The hope here now is that for whatever reason this had been swept under the rug, it will now be brought to light, as so these brave men can be remembered by their country in the respect they had deserved. There has been many a reason that the hiding of this took place — racism; enough charges against the 1st SS Panzer Division; others dealing with more political standings — none of which seem to be realistic. More than likely, it was just that the military served as the military often does, and that is to try and hide dishonor from the public, and with the faulty belief they had about the Black Soldiers, they likely felt they had cowards in the line of duty.

It is true that one could say there was some racial aspect to why the military hid this case. It would not be true to say that was the whole of the story though. Too many of the Black soldiers showed how well they could handle warfare, and even in some cases shown, above some of the other people in the U.S. military. But the effectiveness of our presence in WWII was not won by any one group; it was every man, woman, and race that fought in the U.S. military.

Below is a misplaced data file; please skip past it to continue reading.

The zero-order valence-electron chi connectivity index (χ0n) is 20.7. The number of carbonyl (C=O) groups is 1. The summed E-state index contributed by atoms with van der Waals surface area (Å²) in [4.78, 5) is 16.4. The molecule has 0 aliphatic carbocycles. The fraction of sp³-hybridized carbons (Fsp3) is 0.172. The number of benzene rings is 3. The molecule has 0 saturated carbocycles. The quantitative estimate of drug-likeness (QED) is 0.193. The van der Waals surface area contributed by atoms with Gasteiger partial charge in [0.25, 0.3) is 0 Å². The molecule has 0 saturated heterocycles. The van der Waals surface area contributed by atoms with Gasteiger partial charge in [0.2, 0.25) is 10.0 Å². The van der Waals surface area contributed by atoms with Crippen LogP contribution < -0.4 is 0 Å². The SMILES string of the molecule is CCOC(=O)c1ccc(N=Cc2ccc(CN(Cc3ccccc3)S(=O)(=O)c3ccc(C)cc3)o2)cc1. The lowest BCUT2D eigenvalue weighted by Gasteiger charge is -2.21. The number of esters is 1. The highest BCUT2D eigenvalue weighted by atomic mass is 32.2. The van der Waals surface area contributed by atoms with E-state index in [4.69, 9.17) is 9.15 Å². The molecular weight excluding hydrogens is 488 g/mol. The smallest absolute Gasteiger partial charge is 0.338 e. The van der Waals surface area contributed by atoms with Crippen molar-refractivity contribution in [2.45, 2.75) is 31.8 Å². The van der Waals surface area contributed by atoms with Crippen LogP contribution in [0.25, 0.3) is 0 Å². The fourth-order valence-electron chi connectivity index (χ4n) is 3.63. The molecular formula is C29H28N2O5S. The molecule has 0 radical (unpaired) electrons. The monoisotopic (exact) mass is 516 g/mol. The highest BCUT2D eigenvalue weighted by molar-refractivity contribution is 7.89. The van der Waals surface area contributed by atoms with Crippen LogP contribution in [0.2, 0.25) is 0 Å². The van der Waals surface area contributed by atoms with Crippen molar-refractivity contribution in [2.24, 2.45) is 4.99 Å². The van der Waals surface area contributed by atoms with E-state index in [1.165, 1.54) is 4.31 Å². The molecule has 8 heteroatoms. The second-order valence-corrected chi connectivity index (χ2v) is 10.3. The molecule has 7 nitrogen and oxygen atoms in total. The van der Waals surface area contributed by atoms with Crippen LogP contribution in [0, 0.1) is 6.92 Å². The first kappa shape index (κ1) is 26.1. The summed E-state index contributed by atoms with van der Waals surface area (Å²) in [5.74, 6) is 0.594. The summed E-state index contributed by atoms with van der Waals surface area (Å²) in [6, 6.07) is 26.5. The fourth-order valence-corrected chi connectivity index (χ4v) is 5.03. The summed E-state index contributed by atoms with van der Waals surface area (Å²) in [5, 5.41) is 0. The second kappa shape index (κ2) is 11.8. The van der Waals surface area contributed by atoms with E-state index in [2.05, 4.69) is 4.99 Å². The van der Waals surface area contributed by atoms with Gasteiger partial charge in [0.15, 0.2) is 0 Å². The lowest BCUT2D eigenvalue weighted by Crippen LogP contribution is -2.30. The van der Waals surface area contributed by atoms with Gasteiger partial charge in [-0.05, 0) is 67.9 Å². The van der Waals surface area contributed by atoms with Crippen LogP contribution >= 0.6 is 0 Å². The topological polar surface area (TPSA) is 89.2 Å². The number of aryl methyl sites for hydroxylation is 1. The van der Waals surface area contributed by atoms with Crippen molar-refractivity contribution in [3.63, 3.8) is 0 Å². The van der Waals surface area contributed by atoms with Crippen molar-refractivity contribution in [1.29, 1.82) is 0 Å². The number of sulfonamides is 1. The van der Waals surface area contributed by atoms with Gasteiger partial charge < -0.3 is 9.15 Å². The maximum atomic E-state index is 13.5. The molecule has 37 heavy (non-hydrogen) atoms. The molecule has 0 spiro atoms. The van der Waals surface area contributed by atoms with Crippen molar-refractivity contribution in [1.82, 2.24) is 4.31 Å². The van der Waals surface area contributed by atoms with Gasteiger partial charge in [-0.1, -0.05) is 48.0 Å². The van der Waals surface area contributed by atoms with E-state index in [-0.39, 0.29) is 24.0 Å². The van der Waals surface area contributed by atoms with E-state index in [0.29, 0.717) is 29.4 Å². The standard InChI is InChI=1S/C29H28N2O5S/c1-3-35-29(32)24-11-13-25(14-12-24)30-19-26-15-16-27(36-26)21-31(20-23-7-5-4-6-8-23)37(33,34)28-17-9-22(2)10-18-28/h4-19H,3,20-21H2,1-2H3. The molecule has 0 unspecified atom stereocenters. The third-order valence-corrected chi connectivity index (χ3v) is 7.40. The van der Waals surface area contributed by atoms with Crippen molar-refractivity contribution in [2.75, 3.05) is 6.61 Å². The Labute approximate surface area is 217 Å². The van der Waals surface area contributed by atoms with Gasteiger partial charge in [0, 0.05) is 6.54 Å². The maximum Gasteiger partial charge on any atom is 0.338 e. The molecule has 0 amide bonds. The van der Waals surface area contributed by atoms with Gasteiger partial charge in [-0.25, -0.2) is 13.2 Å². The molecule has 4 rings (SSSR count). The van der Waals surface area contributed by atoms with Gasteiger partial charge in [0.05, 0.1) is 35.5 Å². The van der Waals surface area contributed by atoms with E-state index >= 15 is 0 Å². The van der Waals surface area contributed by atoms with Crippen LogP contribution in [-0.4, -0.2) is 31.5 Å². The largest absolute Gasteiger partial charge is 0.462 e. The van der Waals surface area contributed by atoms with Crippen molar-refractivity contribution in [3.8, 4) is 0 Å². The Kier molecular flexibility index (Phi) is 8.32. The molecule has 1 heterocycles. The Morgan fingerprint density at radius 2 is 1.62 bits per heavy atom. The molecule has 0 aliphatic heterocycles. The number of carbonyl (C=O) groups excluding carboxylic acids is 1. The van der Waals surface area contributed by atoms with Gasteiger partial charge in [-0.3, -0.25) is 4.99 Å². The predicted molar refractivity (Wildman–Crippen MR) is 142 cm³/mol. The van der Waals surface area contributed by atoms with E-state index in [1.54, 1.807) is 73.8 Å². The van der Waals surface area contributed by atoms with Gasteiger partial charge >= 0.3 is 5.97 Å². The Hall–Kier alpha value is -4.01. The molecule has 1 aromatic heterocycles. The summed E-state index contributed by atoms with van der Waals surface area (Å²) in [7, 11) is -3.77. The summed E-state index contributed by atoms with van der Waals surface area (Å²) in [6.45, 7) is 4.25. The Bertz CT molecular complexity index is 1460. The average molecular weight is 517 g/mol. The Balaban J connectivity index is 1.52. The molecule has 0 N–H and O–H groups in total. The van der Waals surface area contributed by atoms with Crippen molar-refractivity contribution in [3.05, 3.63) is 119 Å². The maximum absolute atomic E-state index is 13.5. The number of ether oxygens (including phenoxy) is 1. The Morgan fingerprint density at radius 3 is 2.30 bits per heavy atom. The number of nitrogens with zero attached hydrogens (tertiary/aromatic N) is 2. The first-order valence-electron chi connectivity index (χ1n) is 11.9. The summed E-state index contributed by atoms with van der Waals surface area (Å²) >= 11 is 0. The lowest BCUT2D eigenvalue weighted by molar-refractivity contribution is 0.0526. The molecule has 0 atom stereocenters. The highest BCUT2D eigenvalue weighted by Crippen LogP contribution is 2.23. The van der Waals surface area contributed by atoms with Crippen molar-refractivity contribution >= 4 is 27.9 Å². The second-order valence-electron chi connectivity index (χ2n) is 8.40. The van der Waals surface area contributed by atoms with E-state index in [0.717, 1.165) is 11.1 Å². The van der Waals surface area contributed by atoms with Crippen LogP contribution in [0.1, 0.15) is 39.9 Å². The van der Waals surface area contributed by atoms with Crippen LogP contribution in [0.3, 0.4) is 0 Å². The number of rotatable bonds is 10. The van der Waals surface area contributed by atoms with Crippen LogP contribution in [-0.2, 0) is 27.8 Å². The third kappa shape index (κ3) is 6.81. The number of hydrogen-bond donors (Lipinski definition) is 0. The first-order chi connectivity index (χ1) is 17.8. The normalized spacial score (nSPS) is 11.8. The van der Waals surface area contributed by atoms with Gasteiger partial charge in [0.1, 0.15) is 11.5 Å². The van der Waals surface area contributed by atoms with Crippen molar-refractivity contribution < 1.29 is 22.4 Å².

What it does mean, though, is what was seen a lot in America at the time of this war: we still held on to many prejudices and conjectures that were very faulty. It is also fair to say that not every group in every situation of war will get the recognition they deserve; there will always be too many. But the fact that the Wereth Eleven were listed in the trial of the 1st SS Panzer Division does say that America did not forget about them, they just never made a big deal of them. Right or wrong, they became just one of so many charges filed against the 1st SS Panzer Division, and then lost in the shuffle.

More about this author: Pierre Richards

From Around the Web